WWF-UK CEO David Nussbaum said: "Our oceans are a climate regulator and carbon sink, supporting future global economic growth, as well as providing critical goods and services that underpin the well-being of billions of people. But rising temperatures and increased acidification put all this at risk.

"We should recognize the role our oceans play as an important business asset that requires sustainable management and investment – and governments should fully support and implement the UN sustainable development goal on the ocean."

The report gives three objectives to ensure the sustainability of the ocean: "1) embedding ocean recovery throughout the UN's sustainable development goals, 2) taking global action on climate change and 3) making good on strong commitments to deliver well-managed coastal and marine protected areas."

Lyndsey Dodds, head of UK marine policy at WWF-UK, added: "From a UK perspective, our government must recognize the value of our seas and ensure their protection, starting with swift designation of the next tranche of Marine Conservation Zones.

"These zones – along with other measures - such as improved fisheries management - are essential to safeguard the marine assets that underpin the UK economy".


Sean Martin by Sean Martin





Each year, oil companies remove approximately 3.7 trillion gallons of oil from the earth. This oil is transported by barges, ocean going tankers, and pipelines to refineries and storage facilities. It is inevitable that accidental leaks and spills will take place on a regular basis, where oil is mostly transported across vast oceans. That is the first stage of oil pollution. The second stage is oil byproduct pollution from plastic. Our use of oil and plastic causes ocean habitat degradation. Burning oil causes global warming and climate change causes acid oceans.





The number of wild animals on Earth has halved in the past 40 years, according to a new analysis. Creatures across land, rivers and the seas are being decimated as humans kill them for food in unsustainable numbers, while polluting or destroying their habitats, the research by scientists at WWF and the Zoological Society of London found.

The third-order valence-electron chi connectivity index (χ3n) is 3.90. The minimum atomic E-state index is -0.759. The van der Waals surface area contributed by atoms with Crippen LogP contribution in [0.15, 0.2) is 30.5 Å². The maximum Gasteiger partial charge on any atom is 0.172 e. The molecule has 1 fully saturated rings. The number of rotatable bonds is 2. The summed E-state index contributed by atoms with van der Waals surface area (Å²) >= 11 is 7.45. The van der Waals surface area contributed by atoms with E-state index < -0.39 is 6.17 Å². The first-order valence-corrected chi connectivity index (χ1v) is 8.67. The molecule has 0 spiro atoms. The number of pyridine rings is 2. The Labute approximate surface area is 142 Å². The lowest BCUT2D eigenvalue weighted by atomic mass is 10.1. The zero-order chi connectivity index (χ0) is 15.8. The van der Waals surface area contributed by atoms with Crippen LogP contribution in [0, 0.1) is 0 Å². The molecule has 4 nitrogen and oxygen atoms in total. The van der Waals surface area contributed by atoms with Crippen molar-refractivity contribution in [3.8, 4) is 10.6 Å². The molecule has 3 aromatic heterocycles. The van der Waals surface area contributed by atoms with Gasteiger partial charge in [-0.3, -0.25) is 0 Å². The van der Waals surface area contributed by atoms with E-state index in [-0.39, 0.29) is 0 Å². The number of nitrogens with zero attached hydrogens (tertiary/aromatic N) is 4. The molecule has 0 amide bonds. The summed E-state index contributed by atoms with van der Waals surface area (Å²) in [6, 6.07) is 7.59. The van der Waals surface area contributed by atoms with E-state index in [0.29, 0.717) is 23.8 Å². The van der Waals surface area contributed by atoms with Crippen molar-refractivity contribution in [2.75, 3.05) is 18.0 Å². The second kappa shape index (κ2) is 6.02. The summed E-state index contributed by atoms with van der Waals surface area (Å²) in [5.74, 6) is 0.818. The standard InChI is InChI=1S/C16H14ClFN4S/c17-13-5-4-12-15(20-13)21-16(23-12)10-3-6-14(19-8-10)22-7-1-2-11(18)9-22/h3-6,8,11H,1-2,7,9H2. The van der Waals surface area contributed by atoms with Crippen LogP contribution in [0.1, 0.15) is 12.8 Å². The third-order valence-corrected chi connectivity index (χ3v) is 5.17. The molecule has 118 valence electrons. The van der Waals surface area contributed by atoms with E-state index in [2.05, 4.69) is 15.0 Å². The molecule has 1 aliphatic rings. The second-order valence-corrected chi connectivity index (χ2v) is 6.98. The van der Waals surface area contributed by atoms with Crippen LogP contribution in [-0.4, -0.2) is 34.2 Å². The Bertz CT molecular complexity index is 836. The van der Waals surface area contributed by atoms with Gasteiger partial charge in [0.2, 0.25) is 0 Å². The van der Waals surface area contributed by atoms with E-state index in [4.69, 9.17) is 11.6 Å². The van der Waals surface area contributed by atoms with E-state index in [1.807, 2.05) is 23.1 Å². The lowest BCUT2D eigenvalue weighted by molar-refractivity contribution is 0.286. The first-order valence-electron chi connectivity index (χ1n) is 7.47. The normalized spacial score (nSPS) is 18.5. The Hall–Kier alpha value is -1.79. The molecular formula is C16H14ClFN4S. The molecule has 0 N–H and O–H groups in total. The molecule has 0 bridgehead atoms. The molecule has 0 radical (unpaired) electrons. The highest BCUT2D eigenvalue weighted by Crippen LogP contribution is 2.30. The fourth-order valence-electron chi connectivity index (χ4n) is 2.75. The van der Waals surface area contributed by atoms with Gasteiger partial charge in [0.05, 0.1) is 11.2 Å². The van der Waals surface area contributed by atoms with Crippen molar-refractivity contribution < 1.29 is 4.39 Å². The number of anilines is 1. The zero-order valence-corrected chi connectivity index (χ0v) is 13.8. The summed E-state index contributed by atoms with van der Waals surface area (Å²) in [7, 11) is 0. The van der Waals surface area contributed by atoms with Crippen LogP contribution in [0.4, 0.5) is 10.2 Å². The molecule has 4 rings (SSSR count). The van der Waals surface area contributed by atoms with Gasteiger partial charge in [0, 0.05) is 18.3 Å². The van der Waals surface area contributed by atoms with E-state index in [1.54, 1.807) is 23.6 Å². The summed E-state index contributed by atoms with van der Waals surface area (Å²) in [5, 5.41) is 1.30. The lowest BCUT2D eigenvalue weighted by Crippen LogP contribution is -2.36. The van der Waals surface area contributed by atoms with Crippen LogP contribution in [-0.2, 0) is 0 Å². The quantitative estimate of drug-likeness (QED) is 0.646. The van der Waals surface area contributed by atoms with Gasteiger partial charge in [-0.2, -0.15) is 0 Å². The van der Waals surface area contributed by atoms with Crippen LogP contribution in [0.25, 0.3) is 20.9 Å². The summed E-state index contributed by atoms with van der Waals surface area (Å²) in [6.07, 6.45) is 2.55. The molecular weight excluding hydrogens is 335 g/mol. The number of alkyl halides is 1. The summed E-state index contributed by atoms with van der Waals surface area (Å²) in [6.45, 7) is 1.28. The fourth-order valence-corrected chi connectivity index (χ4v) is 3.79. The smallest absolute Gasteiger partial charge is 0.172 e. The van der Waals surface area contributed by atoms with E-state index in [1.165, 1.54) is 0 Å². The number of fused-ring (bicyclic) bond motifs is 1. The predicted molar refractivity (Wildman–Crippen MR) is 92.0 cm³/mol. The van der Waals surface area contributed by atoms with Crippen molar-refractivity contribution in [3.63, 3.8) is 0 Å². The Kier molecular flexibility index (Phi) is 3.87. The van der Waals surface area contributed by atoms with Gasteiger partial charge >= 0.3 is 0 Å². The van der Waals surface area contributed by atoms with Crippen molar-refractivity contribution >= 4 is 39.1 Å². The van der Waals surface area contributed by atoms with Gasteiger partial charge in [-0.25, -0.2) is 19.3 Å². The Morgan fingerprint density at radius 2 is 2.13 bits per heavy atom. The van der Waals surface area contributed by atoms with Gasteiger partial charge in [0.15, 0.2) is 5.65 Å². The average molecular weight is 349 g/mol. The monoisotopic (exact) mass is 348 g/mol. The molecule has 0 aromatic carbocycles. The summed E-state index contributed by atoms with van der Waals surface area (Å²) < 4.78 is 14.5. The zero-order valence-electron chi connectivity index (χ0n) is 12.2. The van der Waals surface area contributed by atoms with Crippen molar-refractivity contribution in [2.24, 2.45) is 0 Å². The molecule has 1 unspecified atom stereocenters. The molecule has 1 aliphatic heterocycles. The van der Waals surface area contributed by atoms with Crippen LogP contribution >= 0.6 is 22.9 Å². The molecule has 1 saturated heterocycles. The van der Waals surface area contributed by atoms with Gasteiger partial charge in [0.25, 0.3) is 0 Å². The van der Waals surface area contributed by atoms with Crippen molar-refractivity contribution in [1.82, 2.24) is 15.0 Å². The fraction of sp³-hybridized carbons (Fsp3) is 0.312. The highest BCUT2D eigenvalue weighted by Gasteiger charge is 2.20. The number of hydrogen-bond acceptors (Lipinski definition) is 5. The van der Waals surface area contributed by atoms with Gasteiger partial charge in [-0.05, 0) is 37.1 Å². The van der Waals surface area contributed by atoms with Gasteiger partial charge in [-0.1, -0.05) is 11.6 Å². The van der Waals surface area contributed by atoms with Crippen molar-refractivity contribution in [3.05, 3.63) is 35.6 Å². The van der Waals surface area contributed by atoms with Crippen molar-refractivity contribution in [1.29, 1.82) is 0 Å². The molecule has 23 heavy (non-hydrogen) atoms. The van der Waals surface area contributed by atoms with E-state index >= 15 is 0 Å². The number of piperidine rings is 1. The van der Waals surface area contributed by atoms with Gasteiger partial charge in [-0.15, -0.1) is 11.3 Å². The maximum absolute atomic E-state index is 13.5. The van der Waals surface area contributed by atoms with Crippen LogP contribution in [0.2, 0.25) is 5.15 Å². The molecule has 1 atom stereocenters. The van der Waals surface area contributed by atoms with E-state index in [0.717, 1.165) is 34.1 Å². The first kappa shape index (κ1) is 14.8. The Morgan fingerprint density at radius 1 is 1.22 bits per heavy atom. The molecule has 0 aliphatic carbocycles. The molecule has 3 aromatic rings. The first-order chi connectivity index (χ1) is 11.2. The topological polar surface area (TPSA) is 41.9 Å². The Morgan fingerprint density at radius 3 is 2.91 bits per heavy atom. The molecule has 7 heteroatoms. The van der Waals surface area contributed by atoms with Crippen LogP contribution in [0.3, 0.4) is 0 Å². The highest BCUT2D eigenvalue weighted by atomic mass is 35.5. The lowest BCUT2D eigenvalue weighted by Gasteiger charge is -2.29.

“If half the animals died in London zoo next week it would be front page news,” said Professor Ken Norris, ZSL’s director of science. “But that is happening in the great outdoors. This damage is not inevitable but a consequence of the way we choose to live.” He said nature, which provides food and clean water and air, was essential for human well-being.

“We have lost one half of the animal population and knowing this is driven by human consumption, this is clearly a call to arms and we must act now,” said Mike Barratt, director of science and policy at WWF. He said more of the Earth must be protected from development and deforestation, while food and energy had to be produced sustainably.

The steep decline of animal, fish and bird numbers was calculated by analysing 10,000 different populations, covering 3,000 species in total. This data was then, for the first time, used to create a representative “Living Planet Index” (LPI), reflecting the state of all 45,000 known vertebrates.

“We have all heard of the FTSE 100 index, but we have missed the ultimate indicator, the falling trend of species and ecosystems in the world,” said Professor Jonathan Baillie, ZSL’s director of conservation. “If we get [our response] right, we will have a safe and sustainable way of life for the future,” he said.

If not, he added, the overuse of resources would ultimately lead to conflicts. He said the LPI was an extremely robust indicator and had been adopted by UN’s internationally-agreed Convention on Biological Diversity as key insight into biodiversity.






A second index in the new Living Planet report calculates humanity’s “ecological footprint”, ie the scale at which it is using up natural resources. Currently, the global population is cutting down trees faster than they regrow, catching fish faster than the oceans can restock, pumping water from rivers and aquifers faster than rainfall can replenish them and emitting more climate-warming carbon dioxide than oceans and forests can absorb.


The report concludes that today’s average global rate of consumption would need 1.5 planet Earths to sustain it. But four planets would be required to sustain US levels of consumption, or 2.5 Earths to match UK consumption levels.